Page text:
Zane Burke to step down as president of Cerner

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Cerner announced Monday that Zane Burke will step down on November 2 as president of the healthcare IT vendor after more than 20 years with the company.

Burke, who previously led Cerner’s client organization and was named president in 2013, has served since 1996 in a number of corporate executive positions in sales, implementation, support and finance. No reason was given for his leaving the company.

John Peterzalek, executive vice president of worldwide client relationships, will assume Burke’s duties effective immediately with the title of chief client officer, according to the announcement.

“We thank Zane for his contributions to Cerner across more than two decades,” said Brent Shafer, chairman and CEO of Cerner, in a written statement. “Zane leaves the company with a strong client focus and commitment to continued innovation, partnership and sustainable growth deeply engrained in our culture and leadership philosophy. I am very confident in the capabilities of Cerner’s strong and experienced leadership team.”

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In May, Cerner was awarded a $10 billion Department of Veterans Affairs electronic health record modernization contract—one of the largest IT contracts in the federal government.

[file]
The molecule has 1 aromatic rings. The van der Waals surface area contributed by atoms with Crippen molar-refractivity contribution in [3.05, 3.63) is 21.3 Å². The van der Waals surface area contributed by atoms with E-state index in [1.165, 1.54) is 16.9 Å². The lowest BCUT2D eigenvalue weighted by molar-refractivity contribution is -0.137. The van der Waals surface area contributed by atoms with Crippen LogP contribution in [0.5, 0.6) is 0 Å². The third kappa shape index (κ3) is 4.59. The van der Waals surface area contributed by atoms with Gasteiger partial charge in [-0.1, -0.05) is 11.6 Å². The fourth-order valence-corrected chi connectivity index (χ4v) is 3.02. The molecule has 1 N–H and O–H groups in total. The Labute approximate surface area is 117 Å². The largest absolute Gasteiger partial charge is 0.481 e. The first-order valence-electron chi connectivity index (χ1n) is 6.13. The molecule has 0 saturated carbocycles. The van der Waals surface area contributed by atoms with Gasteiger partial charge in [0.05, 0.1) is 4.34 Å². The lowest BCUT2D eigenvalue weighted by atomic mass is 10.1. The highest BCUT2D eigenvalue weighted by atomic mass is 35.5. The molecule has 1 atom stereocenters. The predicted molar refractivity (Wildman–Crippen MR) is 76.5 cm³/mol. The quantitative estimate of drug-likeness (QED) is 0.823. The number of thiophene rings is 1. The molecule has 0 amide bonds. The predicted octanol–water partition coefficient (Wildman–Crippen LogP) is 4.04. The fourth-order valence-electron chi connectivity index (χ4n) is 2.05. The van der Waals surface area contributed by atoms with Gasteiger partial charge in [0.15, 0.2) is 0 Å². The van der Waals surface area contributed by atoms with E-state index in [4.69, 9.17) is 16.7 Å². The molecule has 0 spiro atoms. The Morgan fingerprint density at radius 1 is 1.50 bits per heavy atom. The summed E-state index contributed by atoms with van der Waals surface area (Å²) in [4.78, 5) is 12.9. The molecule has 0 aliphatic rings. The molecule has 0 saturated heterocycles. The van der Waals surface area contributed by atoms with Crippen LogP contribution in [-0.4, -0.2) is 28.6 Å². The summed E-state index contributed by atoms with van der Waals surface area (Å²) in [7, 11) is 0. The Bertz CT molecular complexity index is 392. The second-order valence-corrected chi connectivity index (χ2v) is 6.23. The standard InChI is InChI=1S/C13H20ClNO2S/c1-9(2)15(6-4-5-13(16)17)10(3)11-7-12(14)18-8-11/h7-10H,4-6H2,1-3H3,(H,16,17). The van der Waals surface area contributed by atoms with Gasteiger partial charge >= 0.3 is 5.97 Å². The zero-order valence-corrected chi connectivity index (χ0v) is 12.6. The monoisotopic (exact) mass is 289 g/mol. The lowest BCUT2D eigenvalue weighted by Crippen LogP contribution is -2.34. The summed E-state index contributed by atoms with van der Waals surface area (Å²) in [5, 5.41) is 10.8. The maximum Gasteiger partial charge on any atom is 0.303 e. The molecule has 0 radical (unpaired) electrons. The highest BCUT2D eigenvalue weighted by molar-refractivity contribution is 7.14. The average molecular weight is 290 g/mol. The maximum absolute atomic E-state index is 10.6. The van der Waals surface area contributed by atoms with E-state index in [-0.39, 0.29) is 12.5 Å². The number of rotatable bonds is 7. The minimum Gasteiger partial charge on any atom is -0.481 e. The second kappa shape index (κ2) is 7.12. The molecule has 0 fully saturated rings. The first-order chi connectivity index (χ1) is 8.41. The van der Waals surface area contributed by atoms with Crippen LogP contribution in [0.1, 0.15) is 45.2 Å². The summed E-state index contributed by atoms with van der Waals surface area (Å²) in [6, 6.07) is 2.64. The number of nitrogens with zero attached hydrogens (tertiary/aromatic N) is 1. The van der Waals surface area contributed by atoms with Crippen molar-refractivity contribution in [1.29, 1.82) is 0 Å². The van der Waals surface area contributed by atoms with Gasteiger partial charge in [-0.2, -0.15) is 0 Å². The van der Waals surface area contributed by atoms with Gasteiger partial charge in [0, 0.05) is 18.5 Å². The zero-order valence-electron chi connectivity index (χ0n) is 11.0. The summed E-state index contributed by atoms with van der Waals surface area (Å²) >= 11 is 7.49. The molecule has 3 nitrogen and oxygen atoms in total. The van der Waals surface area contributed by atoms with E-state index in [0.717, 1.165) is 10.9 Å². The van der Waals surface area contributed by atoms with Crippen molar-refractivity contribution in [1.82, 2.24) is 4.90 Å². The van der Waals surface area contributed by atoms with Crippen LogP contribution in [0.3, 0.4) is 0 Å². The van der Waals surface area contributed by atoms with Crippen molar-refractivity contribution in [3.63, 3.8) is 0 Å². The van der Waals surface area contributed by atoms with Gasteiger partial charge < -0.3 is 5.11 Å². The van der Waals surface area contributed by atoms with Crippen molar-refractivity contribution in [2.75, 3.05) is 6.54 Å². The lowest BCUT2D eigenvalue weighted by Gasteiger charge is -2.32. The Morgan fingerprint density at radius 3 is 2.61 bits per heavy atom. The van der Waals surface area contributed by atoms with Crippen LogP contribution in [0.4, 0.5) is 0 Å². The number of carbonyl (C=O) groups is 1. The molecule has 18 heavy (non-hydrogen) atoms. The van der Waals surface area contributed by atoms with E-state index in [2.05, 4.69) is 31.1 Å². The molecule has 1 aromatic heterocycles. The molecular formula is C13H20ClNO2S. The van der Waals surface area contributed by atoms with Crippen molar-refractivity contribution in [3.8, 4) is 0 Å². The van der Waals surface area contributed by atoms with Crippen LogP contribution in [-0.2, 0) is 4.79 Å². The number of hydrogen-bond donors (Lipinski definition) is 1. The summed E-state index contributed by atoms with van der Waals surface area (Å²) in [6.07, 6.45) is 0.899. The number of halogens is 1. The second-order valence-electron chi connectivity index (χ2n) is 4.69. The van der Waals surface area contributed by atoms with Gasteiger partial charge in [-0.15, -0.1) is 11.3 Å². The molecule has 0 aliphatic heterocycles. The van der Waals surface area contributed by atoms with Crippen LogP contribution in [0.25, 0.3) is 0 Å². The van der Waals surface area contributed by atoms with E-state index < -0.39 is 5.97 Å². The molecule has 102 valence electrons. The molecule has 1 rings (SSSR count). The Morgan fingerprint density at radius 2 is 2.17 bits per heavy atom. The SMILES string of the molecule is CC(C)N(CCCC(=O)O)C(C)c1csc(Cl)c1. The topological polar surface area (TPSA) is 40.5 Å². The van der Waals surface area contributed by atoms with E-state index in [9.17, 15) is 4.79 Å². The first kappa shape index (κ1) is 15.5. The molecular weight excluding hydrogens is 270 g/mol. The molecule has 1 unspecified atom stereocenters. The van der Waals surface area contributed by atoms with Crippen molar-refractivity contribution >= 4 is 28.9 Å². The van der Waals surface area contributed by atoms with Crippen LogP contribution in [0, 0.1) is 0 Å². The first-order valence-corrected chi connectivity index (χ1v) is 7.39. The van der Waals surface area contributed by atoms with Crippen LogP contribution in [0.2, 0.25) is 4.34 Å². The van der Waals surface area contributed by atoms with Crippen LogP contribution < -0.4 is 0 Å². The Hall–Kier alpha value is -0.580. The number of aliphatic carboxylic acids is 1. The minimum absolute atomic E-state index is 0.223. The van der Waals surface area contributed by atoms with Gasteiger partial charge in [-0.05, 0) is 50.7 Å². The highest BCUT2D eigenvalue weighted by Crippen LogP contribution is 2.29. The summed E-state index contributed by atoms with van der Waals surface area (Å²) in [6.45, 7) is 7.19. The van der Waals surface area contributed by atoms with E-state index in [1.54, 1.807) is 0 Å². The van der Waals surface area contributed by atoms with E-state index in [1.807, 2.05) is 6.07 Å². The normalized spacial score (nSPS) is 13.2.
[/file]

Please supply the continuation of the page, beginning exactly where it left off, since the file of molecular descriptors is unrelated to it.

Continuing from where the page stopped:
In 2015, the Department of Defense awarded a $4.3 billion contract to prime contractor Leidos to modernize the military’s EHR system. The Leidos-led team includes Cerner which provides the core Millennium capability as a software-as-a-service hosted in the vendor’s data center.

DoD and VA intend to create a single common EHR. However, the initial deployment last year of MHS GENESIS—the military’s new Cerner system—at four military sites in the Pacific Northwest was found to be “neither operationally effective nor operationally suitable,” according to a report from DoD’s director of operational test and evaluation released in May.

“Cerner has been a disruptive force of positive change across healthcare throughout its history, and I’m pleased with the accomplishments we’ve achieved together with our clients and the broader industry community,” said Burke in a written statement. “Complex and evolving challenges remain, and Cerner is uniquely positioned to continue innovating for the good of consumers and healthcare providers.”

Last month, Cerner announced results for the 2018 second quarter that ended June 30. Bookings in Q2 of 2018 were $1.775 billion, an increase of 9 percent compared with $1.636 billion in the second quarter of 2017, while revenue was $1.368 billion, an increase of 6 percent compared with $1.292 billion in the year-ago quarter.

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